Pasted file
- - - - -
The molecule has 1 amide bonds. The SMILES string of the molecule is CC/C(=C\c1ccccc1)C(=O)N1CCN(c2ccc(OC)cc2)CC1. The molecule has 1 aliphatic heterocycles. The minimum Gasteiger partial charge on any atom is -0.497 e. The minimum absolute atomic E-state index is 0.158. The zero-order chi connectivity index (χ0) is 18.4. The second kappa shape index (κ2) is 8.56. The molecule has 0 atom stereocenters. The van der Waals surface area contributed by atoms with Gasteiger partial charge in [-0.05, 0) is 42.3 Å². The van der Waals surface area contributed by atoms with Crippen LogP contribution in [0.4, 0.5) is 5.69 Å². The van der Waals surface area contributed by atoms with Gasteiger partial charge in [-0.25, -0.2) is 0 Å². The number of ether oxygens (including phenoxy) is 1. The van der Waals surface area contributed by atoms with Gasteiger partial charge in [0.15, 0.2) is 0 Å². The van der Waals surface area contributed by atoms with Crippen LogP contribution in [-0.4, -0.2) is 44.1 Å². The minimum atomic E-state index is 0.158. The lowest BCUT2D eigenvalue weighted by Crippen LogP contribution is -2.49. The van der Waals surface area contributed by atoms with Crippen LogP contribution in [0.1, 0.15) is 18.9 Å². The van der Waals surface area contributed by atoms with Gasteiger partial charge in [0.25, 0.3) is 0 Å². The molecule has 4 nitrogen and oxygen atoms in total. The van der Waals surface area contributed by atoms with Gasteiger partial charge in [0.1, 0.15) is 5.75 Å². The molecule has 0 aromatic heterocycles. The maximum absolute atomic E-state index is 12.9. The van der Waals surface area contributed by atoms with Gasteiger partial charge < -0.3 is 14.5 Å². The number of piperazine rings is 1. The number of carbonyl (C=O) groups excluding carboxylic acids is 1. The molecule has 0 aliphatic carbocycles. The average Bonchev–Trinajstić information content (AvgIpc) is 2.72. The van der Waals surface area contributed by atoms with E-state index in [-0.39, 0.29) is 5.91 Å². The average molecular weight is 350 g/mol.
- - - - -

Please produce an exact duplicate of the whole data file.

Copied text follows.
The molecule has 1 amide bonds. The SMILES string of the molecule is CC/C(=C\c1ccccc1)C(=O)N1CCN(c2ccc(OC)cc2)CC1. The molecule has 1 aliphatic heterocycles. The minimum Gasteiger partial charge on any atom is -0.497 e. The minimum absolute atomic E-state index is 0.158. The zero-order chi connectivity index (χ0) is 18.4. The second kappa shape index (κ2) is 8.56. The molecule has 0 atom stereocenters. The van der Waals surface area contributed by atoms with Gasteiger partial charge in [-0.05, 0) is 42.3 Å². The van der Waals surface area contributed by atoms with Crippen LogP contribution in [0.4, 0.5) is 5.69 Å². The van der Waals surface area contributed by atoms with Gasteiger partial charge in [-0.25, -0.2) is 0 Å². The number of ether oxygens (including phenoxy) is 1. The van der Waals surface area contributed by atoms with Gasteiger partial charge in [0.15, 0.2) is 0 Å². The van der Waals surface area contributed by atoms with Crippen LogP contribution in [-0.4, -0.2) is 44.1 Å². The minimum atomic E-state index is 0.158. The lowest BCUT2D eigenvalue weighted by Crippen LogP contribution is -2.49. The van der Waals surface area contributed by atoms with Crippen LogP contribution in [0.1, 0.15) is 18.9 Å². The van der Waals surface area contributed by atoms with Gasteiger partial charge in [0.25, 0.3) is 0 Å². The molecule has 4 nitrogen and oxygen atoms in total. The van der Waals surface area contributed by atoms with Gasteiger partial charge in [0.1, 0.15) is 5.75 Å². The molecule has 0 aromatic heterocycles. The maximum absolute atomic E-state index is 12.9. The van der Waals surface area contributed by atoms with Gasteiger partial charge < -0.3 is 14.5 Å². The number of piperazine rings is 1. The number of carbonyl (C=O) groups excluding carboxylic acids is 1. The molecule has 0 aliphatic carbocycles. The average Bonchev–Trinajstić information content (AvgIpc) is 2.72. The van der Waals surface area contributed by atoms with E-state index in [-0.39, 0.29) is 5.91 Å². The average molecular weight is 350 g/mol.